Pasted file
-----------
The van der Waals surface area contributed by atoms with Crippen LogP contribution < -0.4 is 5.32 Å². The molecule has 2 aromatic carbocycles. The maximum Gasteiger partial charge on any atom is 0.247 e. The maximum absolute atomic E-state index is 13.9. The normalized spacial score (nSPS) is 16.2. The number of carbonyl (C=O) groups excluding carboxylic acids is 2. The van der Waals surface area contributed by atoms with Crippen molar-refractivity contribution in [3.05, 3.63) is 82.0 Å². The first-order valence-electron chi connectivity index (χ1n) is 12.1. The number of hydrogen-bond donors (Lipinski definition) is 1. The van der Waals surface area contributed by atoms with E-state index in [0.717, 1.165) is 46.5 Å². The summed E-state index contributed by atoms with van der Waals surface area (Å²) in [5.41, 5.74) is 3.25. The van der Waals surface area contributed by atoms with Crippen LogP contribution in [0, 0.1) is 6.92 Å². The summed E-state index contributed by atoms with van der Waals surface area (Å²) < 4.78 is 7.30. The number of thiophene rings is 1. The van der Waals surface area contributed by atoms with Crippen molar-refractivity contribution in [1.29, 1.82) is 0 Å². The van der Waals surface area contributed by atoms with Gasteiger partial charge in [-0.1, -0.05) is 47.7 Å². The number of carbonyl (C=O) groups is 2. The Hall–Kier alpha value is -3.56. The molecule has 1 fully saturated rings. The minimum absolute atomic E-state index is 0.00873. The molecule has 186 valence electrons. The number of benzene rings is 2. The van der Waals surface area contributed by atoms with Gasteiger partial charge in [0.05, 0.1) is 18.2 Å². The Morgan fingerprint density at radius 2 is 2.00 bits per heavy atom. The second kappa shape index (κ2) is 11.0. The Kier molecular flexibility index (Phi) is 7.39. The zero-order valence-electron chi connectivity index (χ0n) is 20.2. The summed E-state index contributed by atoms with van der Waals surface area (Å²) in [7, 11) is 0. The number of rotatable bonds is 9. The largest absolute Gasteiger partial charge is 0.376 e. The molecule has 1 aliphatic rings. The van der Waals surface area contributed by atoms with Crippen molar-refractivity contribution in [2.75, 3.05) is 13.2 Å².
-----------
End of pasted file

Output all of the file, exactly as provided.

The van der Waals surface area contributed by atoms with Crippen LogP contribution < -0.4 is 5.32 Å². The molecule has 2 aromatic carbocycles. The maximum Gasteiger partial charge on any atom is 0.247 e. The maximum absolute atomic E-state index is 13.9. The normalized spacial score (nSPS) is 16.2. The number of carbonyl (C=O) groups excluding carboxylic acids is 2. The van der Waals surface area contributed by atoms with Crippen molar-refractivity contribution in [3.05, 3.63) is 82.0 Å². The first-order valence-electron chi connectivity index (χ1n) is 12.1. The number of hydrogen-bond donors (Lipinski definition) is 1. The van der Waals surface area contributed by atoms with E-state index in [0.717, 1.165) is 46.5 Å². The summed E-state index contributed by atoms with van der Waals surface area (Å²) in [5.41, 5.74) is 3.25. The van der Waals surface area contributed by atoms with Crippen LogP contribution in [0, 0.1) is 6.92 Å². The summed E-state index contributed by atoms with van der Waals surface area (Å²) < 4.78 is 7.30. The number of thiophene rings is 1. The van der Waals surface area contributed by atoms with Crippen molar-refractivity contribution in [1.29, 1.82) is 0 Å². The van der Waals surface area contributed by atoms with Gasteiger partial charge in [-0.1, -0.05) is 47.7 Å². The number of carbonyl (C=O) groups is 2. The Hall–Kier alpha value is -3.56. The molecule has 1 fully saturated rings. The minimum absolute atomic E-state index is 0.00873. The molecule has 186 valence electrons. The number of benzene rings is 2. The van der Waals surface area contributed by atoms with Gasteiger partial charge in [0.05, 0.1) is 18.2 Å². The Morgan fingerprint density at radius 2 is 2.00 bits per heavy atom. The second kappa shape index (κ2) is 11.0. The Kier molecular flexibility index (Phi) is 7.39. The zero-order valence-electron chi connectivity index (χ0n) is 20.2. The summed E-state index contributed by atoms with van der Waals surface area (Å²) in [7, 11) is 0. The number of rotatable bonds is 9. The largest absolute Gasteiger partial charge is 0.376 e. The molecule has 1 aliphatic rings. The van der Waals surface area contributed by atoms with Crippen molar-refractivity contribution in [2.75, 3.05) is 13.2 Å².